Confidence building in Oldbury

Inspiring students to get job ready

The following piece is adapted from an account by Aaron Greaves, Community Matters

Andy steps up from the table and starts dishing out sheets of paper: ‘I just thought these might help!’

But Andy isn’t running the session. He’s a learner and that’s the strength of this group. Through the Welcome Trust, the Midlands Adult Union School Fund, and previously Community Matters, the WEA is able to run the Oldbury project in the West Midlands. The project helps people to build confidence and achieve their individual future goals. This may be into further training, volunteering and employment.

Gill Walker, WEA Project Co-ordinator runs the programme:

‘There are many reasons why people can find it very challenging to get a job, including physical and mental health issues. People don’t always receive the support that they need.

‘The distance some participants have traveled just to get through that door is great, and I’m not talking in a geographical sense, they’ve all got their own challenges to overcome but this group has developed a great deal of strength in the way they all support each other.’

Participants do what you’d expect in terms of taking steps towards employment and future training, for example looking at job and volunteering adverts, working on CVs, exploring their confidence issues and practicing interview techniques. What this group does best, however, is allowing its members to share their experiences, questions, and tips, providing an exceptional support network. There is a strong partnership between the group, the tutor and the project co-ordinator. Everyone inputs into the learning environment in terms of ideas and resources. Members of the group regularly give presentations to the rest of the group on a range of topics. Andy himself gave a presentation to the Regional General Meeting.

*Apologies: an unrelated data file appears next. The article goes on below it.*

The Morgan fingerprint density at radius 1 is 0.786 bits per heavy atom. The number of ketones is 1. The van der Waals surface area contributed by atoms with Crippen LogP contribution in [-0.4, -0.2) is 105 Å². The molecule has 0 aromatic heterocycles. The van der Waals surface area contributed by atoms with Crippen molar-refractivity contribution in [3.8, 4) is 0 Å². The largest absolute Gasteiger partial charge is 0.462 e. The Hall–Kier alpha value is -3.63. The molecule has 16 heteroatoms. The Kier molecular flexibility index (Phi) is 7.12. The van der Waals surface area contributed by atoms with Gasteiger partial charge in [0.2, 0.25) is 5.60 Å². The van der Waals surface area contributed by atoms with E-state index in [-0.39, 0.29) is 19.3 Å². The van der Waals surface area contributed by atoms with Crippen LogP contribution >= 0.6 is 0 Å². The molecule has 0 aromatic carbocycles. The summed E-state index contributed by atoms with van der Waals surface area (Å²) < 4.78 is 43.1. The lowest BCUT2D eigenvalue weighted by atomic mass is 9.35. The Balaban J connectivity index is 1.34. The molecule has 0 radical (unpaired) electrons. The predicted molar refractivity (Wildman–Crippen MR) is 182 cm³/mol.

On reflecting back Andy said:‘I started coming in January and I’ve been coming ever since. When I first came I was nervous and everything but as soon we broke the ice, we all got on like a house on fire!’

After having to leave his job in 2003 to look after his mother and father, it’s been difficult for Andy to get back into employment, it’s something he has been working hard to combat:

‘I do suffer from confidence issues when meeting new people and especially looking for a job. But it’s great to come here, make friends and build that confidence. 

‘The project has helped me look at things differently, not only the way I go about interviews but also how I can support and help people with problems. The setup is great, we can have a general chat about the issues we have which is really helpful.’

Getting back into employment may not be too far away for Andy, who has taken up a number of volunteer positions to help him get back into a routine. Working on the Action for Children funded Coffee Cart in the local library, providing admin support in the Volunteer Bureau and helping to promote the Action for Children Charity.

The group as a whole are already proud owners of two Social Impact Awards from the Volunteer Bureau and the WEA. Two members have also become WEA Volunteers. 18 months on from the start, the group continues to go from strength to strength. It is now at a point where it is reaching out to other groups in the WEA and community to build new partnerships, and hopefully to inspire others to have a go and get involved.